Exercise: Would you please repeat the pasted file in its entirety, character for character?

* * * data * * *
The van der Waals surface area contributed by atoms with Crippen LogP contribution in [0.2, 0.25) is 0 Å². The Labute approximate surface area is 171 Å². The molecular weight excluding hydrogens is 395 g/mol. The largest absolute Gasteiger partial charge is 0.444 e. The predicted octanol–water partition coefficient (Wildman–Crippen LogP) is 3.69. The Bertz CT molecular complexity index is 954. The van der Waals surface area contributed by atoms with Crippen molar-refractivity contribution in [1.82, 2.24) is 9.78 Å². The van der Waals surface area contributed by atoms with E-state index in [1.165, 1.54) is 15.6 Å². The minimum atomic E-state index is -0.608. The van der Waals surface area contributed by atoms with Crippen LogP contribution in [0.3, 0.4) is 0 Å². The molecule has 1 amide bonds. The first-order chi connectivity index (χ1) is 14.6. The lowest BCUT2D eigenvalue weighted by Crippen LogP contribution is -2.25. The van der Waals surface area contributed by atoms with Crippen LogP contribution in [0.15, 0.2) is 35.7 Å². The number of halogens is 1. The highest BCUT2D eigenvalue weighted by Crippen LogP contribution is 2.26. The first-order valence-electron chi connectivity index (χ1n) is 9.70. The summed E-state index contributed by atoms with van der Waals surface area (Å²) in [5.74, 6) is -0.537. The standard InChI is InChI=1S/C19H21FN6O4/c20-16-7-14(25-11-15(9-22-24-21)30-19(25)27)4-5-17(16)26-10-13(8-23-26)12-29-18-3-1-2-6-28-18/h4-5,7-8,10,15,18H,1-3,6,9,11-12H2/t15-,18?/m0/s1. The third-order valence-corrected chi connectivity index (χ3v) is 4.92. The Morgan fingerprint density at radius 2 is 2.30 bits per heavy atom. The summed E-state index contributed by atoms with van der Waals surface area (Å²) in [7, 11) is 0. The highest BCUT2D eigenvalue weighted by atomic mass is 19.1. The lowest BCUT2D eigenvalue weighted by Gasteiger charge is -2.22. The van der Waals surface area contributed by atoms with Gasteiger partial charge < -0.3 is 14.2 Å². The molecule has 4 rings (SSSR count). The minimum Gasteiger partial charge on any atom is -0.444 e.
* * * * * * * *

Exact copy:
The van der Waals surface area contributed by atoms with Crippen LogP contribution in [0.2, 0.25) is 0 Å². The Labute approximate surface area is 171 Å². The molecular weight excluding hydrogens is 395 g/mol. The largest absolute Gasteiger partial charge is 0.444 e. The predicted octanol–water partition coefficient (Wildman–Crippen LogP) is 3.69. The Bertz CT molecular complexity index is 954. The van der Waals surface area contributed by atoms with Crippen molar-refractivity contribution in [1.82, 2.24) is 9.78 Å². The van der Waals surface area contributed by atoms with E-state index in [1.165, 1.54) is 15.6 Å². The minimum atomic E-state index is -0.608. The van der Waals surface area contributed by atoms with Crippen LogP contribution in [0.3, 0.4) is 0 Å². The molecule has 1 amide bonds. The first-order chi connectivity index (χ1) is 14.6. The lowest BCUT2D eigenvalue weighted by Crippen LogP contribution is -2.25. The van der Waals surface area contributed by atoms with Crippen LogP contribution in [0.15, 0.2) is 35.7 Å². The number of halogens is 1. The highest BCUT2D eigenvalue weighted by Crippen LogP contribution is 2.26. The first-order valence-electron chi connectivity index (χ1n) is 9.70. The summed E-state index contributed by atoms with van der Waals surface area (Å²) in [5.74, 6) is -0.537. The standard InChI is InChI=1S/C19H21FN6O4/c20-16-7-14(25-11-15(9-22-24-21)30-19(25)27)4-5-17(16)26-10-13(8-23-26)12-29-18-3-1-2-6-28-18/h4-5,7-8,10,15,18H,1-3,6,9,11-12H2/t15-,18?/m0/s1. The third-order valence-corrected chi connectivity index (χ3v) is 4.92. The Morgan fingerprint density at radius 2 is 2.30 bits per heavy atom. The summed E-state index contributed by atoms with van der Waals surface area (Å²) in [7, 11) is 0. The highest BCUT2D eigenvalue weighted by atomic mass is 19.1. The lowest BCUT2D eigenvalue weighted by Gasteiger charge is -2.22. The van der Waals surface area contributed by atoms with Gasteiger partial charge < -0.3 is 14.2 Å². The molecule has 4 rings (SSSR count). The minimum Gasteiger partial charge on any atom is -0.444 e.